Holy Trinity Church was consecrated on August 27th, 1727. It was the third major Anglican church to be built in what was a rapidly growing town, Leeds. The medieval church of St Peter (Leeds Parish Church) was re-built in the 19th century and re-consecrated in 1841, and St John’s, Briggate, dates from the 17th century. First established on ground said to have been the venue for travelling theatres and circuses, Holy Trinity was an important venue for the musical and artistic life of eighteenth-century Leeds.
By the early 18th century, the town was at the start of its development into an industrial city, and both St Peter’s and St John’s were over-crowded. In 1714 a group, including a number of the wealthier merchants and the famous Leeds historian, Ralph Thoresby, began to campaign for a third church. At the beginning funds were not readily forthcoming, and it was only when Lady Elizabeth Hastings of Ledsham Hall gave generous support of £1000, that the project could go ahead. Other contributions came from as far afield as Newcastle, and ranged from £300 to 5s. Although it needed the support of the aristocracy, it was a project initiated by merchants and largely supported by them and the ordinary working townspeople of Leeds.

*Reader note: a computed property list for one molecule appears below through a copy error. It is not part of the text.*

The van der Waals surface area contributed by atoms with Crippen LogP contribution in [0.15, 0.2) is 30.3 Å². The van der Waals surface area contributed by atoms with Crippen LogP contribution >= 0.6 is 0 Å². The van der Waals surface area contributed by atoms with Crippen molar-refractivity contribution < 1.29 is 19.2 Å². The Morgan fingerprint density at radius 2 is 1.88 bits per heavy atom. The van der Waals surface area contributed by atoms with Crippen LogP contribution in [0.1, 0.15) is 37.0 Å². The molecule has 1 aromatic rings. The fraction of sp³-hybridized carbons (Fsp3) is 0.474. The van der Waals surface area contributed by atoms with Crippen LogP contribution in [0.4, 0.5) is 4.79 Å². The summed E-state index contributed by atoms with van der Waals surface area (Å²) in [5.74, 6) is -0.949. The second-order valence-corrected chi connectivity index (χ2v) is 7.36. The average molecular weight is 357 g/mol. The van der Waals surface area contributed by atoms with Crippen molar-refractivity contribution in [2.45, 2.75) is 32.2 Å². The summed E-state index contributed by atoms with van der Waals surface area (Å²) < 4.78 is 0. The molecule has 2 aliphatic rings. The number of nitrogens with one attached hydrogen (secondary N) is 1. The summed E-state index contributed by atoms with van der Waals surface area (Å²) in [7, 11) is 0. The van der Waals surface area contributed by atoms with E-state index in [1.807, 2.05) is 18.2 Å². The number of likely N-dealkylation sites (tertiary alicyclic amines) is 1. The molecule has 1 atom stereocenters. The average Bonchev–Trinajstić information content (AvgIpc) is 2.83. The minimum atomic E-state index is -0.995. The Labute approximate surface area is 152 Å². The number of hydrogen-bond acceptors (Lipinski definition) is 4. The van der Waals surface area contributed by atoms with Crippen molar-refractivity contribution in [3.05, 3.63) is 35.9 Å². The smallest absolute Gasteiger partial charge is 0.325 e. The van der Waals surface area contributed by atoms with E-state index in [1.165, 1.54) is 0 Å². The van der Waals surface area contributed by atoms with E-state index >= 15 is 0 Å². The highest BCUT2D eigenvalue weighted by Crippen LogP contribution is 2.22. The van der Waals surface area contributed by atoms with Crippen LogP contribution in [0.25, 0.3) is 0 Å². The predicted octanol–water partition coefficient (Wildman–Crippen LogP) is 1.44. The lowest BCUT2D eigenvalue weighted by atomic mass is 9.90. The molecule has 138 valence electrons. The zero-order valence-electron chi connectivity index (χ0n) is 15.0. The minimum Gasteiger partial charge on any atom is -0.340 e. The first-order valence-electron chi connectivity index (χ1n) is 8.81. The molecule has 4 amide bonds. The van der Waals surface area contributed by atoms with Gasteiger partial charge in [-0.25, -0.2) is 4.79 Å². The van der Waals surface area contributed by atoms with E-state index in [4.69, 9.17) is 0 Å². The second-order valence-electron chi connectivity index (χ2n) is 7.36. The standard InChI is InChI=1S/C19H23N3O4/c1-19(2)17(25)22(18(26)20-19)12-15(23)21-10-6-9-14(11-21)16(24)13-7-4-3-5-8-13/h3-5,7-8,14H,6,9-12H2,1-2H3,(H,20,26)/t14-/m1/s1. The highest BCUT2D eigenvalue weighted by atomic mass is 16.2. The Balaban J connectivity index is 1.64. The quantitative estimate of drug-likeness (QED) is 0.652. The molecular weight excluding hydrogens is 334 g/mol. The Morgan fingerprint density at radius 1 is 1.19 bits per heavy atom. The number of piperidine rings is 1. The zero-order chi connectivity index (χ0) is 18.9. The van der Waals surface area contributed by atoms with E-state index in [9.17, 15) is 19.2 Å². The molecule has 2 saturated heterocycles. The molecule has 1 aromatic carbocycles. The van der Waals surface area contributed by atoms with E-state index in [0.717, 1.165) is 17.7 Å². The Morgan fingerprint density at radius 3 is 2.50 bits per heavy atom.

By now it was becoming fashionable to build homes to the west of the town centre to escape industrial pollution. It was here that they wanted to build the church on land obtained from Mrs Jane Sleigh, land which in the past had been the site of travelling theatres, circuses and the Leeds Fair.
Built between 1722 – 27, the body of the church is to Etty’s design as illustrated by Ralph Thoresby in his ‘Vicaria Leodiensis’ (1723), but only a few years later, the tower is shown with a third stage, housing the clock, the whole topped by a spire (Cossins 1726, and others). The building accounts show a sum of £1 10s paid to John Wright for gilding the Fleece which still forms part of the weather vane.
Dimes and Mitchell (2006) comment that the grit stone (Rough Rock), which is of the highest quality, is cut in very large blocks that would have been expensive to transport. It was taken from the Meanwood Quarry, and ‘enjoyed a national reputation’ The church was built in the late English renaissance style of durable moor stone.
The external feature is a steeple, rising to 180 feet. It contains two bells, the older of which dated 1728, is the oldest bell in Leeds. Originally, Holy Trinity was built with a wooden spire, which blew down in 1839. It was replaced with the present three-stage addition.
Ann Nicholl - Lay Minister: